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Submission + - Haiku OS Ported To Intel 64-bit Architecture (

An anonymous reader writes: The BeOS-compatible Haiku OS operating system has been ported to x86_64. As part of the Google Summer of Code, a student made a 64-bit port of the kernel and user-space and it's now working. However, not all of the BeOS apps and drivers are yet working in 64-bit mode.
Wireless Networking

Submission + - AT&T Cell Towers Interfering with Police Radios (

itwbennett writes: "AT&T has disabled GSM 850MHz service on 16 towers in Oakland, CA while it investigates reports that the cell phone towers were interfering with the city's emergency communications system. After police and firefighters complained of poor coverage, 'the city's and AT&T Wireless' engineering teams conducted joint testing and validation of the RF conditions taking place at one of their tower locations on East Ninth Street,' the city said in a statement. 'Both teams concluded that the AT&T 850MHz GSM cell site was causing significant interference to the City of Oakland's P25 System.'"

Submission + - Forensic Test Can Determine Person's Eye and Hair Color 1

An anonymous reader writes: A forensic test that has been developed to help police nab perpetrators of crimes can predict a suspect's eye color, hair color, and ethnic origin. The test's ability and the science behind it has been outlined in Forensic Science International: Genetics. Developed by Susan Walsh and other researchers from the Netherlands, Greece, and Poland, the test uses phenotypes from DNA to determine a suspect's eye color, hair color, or place of ethnic origin.

Submission + - Firefox 15 released. Add-on memory leaks are now a thing of the past (

mkraft writes: Firefox 15 has been released and it includes fixes for add-on memory leaks as well as a number of other features such as background updates, a built in debugger, WebGL enhancements and more.

I've been using the Firefox 15 beta for months and it really does use less memory. I no longer have to periodically restart because Firefox's memory usage has ballooned up to 1 GB and stayed there. Now even with dozens of add-ons installed, including a few ones with known huge leaks, Firefox always returns back down to its starting memory size when tabs are closed.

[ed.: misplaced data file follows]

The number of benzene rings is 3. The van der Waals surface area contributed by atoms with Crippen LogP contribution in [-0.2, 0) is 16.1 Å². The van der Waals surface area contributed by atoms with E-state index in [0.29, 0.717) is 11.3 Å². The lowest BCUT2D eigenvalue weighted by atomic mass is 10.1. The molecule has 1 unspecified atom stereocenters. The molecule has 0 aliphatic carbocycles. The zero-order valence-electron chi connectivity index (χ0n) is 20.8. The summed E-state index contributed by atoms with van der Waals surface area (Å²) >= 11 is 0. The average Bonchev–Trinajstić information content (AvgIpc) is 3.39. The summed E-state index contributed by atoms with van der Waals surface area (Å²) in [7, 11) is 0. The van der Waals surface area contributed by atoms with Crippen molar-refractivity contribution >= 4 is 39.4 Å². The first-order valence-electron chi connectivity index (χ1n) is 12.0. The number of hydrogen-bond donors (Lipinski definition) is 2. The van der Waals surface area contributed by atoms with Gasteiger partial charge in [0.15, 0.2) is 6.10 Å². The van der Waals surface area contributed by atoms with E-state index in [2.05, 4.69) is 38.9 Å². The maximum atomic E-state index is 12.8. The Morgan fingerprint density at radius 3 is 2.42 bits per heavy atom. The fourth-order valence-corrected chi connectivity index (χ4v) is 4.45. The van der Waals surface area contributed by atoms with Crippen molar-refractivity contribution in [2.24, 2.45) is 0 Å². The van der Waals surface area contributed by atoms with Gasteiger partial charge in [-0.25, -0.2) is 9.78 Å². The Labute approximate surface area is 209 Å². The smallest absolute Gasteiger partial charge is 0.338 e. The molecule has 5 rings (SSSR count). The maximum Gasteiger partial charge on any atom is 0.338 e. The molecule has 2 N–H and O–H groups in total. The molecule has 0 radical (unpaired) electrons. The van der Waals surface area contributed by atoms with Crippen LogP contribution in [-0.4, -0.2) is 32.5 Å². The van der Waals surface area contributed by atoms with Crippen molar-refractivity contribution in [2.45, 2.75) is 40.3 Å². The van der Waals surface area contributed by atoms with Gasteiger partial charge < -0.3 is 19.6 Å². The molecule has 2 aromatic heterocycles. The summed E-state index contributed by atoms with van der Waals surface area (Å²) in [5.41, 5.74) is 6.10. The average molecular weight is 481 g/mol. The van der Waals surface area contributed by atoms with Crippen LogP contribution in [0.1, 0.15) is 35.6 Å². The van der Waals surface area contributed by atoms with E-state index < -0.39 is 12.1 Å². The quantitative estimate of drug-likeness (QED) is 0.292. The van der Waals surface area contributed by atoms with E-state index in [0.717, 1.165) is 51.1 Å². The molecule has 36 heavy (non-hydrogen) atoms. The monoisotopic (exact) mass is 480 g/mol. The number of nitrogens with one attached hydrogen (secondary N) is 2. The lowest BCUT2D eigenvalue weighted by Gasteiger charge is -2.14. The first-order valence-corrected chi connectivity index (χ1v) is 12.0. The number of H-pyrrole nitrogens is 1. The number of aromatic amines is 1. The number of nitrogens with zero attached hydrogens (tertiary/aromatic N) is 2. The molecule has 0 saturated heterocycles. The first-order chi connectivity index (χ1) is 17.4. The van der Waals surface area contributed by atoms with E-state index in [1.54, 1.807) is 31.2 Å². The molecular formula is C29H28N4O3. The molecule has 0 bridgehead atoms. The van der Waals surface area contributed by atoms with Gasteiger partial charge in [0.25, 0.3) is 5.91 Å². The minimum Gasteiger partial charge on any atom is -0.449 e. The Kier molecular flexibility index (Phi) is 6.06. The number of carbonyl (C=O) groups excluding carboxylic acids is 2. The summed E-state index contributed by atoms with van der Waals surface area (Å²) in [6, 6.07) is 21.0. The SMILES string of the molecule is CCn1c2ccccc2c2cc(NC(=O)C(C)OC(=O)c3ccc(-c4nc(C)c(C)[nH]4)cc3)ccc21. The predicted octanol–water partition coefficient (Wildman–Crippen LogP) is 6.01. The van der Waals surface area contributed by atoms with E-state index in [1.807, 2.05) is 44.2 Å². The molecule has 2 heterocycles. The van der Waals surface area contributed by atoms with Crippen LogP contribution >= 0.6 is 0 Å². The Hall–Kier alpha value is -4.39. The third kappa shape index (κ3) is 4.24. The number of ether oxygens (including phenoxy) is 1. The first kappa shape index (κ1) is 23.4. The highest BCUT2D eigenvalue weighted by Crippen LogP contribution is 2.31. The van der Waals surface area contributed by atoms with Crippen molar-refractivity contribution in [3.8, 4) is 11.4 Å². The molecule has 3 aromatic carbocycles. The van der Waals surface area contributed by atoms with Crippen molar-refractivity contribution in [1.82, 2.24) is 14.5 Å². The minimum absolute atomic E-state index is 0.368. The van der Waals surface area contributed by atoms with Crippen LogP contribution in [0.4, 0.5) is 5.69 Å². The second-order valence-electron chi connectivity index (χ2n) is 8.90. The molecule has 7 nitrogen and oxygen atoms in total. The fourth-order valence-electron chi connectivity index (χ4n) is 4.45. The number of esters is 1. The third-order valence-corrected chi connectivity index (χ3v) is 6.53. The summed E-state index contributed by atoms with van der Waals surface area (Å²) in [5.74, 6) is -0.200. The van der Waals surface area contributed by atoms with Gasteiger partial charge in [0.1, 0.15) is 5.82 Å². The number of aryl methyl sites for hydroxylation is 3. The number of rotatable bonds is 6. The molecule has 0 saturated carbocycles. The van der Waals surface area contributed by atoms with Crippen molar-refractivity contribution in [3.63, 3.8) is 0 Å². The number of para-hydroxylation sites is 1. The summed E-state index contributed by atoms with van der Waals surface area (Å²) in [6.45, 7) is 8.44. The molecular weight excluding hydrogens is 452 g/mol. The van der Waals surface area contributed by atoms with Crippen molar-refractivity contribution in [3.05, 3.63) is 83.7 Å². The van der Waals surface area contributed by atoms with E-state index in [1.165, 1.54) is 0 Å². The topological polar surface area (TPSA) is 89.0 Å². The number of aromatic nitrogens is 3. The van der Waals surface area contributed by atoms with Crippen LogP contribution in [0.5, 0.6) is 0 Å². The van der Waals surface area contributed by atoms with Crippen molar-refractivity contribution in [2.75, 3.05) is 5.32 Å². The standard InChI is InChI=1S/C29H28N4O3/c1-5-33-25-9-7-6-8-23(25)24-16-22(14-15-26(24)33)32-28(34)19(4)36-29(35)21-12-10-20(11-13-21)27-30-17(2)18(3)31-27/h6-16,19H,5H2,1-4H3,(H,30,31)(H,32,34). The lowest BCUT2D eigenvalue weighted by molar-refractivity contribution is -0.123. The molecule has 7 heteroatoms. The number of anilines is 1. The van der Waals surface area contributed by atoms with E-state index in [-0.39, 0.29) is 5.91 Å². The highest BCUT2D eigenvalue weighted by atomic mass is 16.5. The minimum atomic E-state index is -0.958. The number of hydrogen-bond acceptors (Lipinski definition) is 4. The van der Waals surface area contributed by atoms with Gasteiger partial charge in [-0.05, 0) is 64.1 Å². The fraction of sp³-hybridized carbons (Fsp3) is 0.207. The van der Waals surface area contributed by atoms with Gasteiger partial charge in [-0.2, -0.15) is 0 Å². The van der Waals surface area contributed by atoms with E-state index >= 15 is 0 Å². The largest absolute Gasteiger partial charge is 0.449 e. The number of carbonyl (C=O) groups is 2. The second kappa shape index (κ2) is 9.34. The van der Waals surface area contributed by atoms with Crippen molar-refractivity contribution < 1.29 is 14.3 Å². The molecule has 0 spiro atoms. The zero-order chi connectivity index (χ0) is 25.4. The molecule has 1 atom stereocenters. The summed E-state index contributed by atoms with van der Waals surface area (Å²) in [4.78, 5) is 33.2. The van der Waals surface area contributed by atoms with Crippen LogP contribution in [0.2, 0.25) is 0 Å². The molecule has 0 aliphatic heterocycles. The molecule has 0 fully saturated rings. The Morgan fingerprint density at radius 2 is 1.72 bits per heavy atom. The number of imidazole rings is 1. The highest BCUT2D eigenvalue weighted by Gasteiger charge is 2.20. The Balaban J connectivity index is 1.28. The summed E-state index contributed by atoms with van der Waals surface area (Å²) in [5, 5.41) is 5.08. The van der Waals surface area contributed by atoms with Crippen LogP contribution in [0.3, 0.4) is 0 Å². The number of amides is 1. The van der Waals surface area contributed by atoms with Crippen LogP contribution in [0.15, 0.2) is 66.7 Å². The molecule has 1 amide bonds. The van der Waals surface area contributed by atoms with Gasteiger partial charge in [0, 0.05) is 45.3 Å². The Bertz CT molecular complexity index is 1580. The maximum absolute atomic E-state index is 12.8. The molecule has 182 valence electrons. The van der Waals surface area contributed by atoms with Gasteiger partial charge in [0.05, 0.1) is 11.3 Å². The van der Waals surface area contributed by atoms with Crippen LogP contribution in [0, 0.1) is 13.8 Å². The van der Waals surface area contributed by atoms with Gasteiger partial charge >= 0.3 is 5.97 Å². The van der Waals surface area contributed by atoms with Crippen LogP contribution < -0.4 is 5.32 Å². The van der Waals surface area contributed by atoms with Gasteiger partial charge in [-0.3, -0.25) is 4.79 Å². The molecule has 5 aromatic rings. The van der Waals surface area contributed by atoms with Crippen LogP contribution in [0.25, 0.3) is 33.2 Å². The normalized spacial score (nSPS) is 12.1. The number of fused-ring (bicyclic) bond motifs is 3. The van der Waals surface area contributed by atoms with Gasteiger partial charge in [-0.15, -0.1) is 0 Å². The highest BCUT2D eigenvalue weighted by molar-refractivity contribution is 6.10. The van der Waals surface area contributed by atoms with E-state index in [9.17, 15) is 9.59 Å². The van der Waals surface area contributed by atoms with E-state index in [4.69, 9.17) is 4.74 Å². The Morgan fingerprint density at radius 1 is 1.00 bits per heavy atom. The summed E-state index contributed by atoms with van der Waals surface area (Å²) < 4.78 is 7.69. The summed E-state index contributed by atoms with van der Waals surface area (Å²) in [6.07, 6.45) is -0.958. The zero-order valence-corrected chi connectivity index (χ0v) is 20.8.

Submission + - IBM mainframe running world's fastest commercial processor (

dcblogs writes: IBM's new mainframe includes a 5.5-GHz processor, which may be world's fastest commercial processor, say analysts. This new system, the zEnterprise EC12, can also support more than 6-TB of flash memory to help speed data processing. The latest chip has six cores, up from four in the prior generation two years ago. But Jeff Frey, the CTO of the System Z platform, says they aren't trading off single-thread performance in the mainframe with the additional cores. There are still many customers who have applications that execute processes serially, such as batch applications, he said. This latest chip was produced at 32 nanometers, versus 45 nanometers in the earlier system. This smaller size allows more cache on the chip, in this case 33% more Level-2 cache. The system has doubled the L3 and L4 cache over the prior generation.

Submission + - Apple Seeks to Block Eight Samsung Products After Win (

CWmike writes: "Apple asked a U.S. court to block sales of eight Samsung Electronics products on Monday, following the iPhone maker's victory in a patent lawsuit against Samsung on Friday. In a filing to the U.S. District Court for the Northern District of California, Apple asked for preliminary injunctions against seven smartphones carrying its Galaxy brand, plus the Droid Charge. It based the requests on a jury's ruling on Friday that Samsung had infringed several Apple patents. Apple said it wants the preliminary injunction pending a final injunction. Apple's requested injunction would cover the Galaxy S 4G, Galaxy S2 AT&T, Galaxy S2 Skyrocket, Galaxy S2 T-Mobile, Galaxy S2 Epic 4G, Galaxy S Showcase, Galaxy Prevail and Droid Charge."

Submission + - World's first underwater wheelchair allows disabled to dive and swim freely (

An anonymous reader writes: Artist Sue Austin has made an underwater wheelchair prototype. He is himself on wheelchair since 1996 and has made this chair with the help of diving professionals. The chair will be navigated with customized fin and acrylic strip using foot. It will be powered using dual propulsion vehicles. The funding for the exceptional project has been provided by Art’s Council’s Impact Scheme. All the modifications have been done on the NHS wheelchair and around two months were solely spent on fixing the buoyancy of the chair. Austin’s hopes are high and she says that the next model will be crafted using titanium to avoid rusting, which was the only downside of the present prototype.

Submission + - Top surprises for a new programmer (